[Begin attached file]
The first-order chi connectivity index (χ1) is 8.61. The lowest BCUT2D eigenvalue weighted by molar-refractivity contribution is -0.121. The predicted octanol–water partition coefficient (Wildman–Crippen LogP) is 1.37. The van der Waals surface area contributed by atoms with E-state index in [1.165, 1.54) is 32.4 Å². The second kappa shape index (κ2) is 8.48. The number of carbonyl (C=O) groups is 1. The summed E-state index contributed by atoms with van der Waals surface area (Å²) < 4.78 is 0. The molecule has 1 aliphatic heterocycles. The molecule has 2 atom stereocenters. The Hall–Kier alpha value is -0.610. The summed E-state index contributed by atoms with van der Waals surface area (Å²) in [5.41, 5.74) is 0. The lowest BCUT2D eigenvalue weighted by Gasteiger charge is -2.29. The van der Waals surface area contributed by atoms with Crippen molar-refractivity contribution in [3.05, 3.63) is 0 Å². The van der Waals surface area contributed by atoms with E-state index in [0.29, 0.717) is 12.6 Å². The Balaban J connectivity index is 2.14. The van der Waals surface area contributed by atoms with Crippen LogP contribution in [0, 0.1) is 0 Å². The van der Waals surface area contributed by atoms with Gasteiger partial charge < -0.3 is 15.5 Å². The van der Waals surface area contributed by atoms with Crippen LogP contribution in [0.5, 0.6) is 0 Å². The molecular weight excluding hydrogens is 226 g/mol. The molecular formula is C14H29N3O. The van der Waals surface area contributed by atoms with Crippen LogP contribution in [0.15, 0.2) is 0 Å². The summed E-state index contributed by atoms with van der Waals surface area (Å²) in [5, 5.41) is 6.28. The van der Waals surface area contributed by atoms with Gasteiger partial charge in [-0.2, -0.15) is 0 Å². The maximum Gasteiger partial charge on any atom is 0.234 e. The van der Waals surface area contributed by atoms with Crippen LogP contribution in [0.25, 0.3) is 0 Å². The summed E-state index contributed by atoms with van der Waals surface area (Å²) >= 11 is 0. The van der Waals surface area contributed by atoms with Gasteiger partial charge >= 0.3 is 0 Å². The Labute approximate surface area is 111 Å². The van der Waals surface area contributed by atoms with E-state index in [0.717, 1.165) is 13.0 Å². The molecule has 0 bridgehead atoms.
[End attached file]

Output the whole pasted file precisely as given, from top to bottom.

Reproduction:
The first-order chi connectivity index (χ1) is 8.61. The lowest BCUT2D eigenvalue weighted by molar-refractivity contribution is -0.121. The predicted octanol–water partition coefficient (Wildman–Crippen LogP) is 1.37. The van der Waals surface area contributed by atoms with E-state index in [1.165, 1.54) is 32.4 Å². The second kappa shape index (κ2) is 8.48. The number of carbonyl (C=O) groups is 1. The summed E-state index contributed by atoms with van der Waals surface area (Å²) < 4.78 is 0. The molecule has 1 aliphatic heterocycles. The molecule has 2 atom stereocenters. The Hall–Kier alpha value is -0.610. The summed E-state index contributed by atoms with van der Waals surface area (Å²) in [5.41, 5.74) is 0. The lowest BCUT2D eigenvalue weighted by Gasteiger charge is -2.29. The van der Waals surface area contributed by atoms with Crippen molar-refractivity contribution in [3.05, 3.63) is 0 Å². The van der Waals surface area contributed by atoms with E-state index in [0.29, 0.717) is 12.6 Å². The Balaban J connectivity index is 2.14. The van der Waals surface area contributed by atoms with Crippen LogP contribution in [0, 0.1) is 0 Å². The van der Waals surface area contributed by atoms with Gasteiger partial charge < -0.3 is 15.5 Å². The van der Waals surface area contributed by atoms with Crippen LogP contribution in [0.5, 0.6) is 0 Å². The molecular weight excluding hydrogens is 226 g/mol. The molecular formula is C14H29N3O. The van der Waals surface area contributed by atoms with Crippen LogP contribution in [0.15, 0.2) is 0 Å². The summed E-state index contributed by atoms with van der Waals surface area (Å²) in [5, 5.41) is 6.28. The van der Waals surface area contributed by atoms with Gasteiger partial charge in [-0.2, -0.15) is 0 Å². The maximum Gasteiger partial charge on any atom is 0.234 e. The van der Waals surface area contributed by atoms with Crippen LogP contribution in [0.25, 0.3) is 0 Å². The summed E-state index contributed by atoms with van der Waals surface area (Å²) >= 11 is 0. The van der Waals surface area contributed by atoms with Gasteiger partial charge >= 0.3 is 0 Å². The Labute approximate surface area is 111 Å². The van der Waals surface area contributed by atoms with E-state index in [0.717, 1.165) is 13.0 Å². The molecule has 0 bridgehead atoms.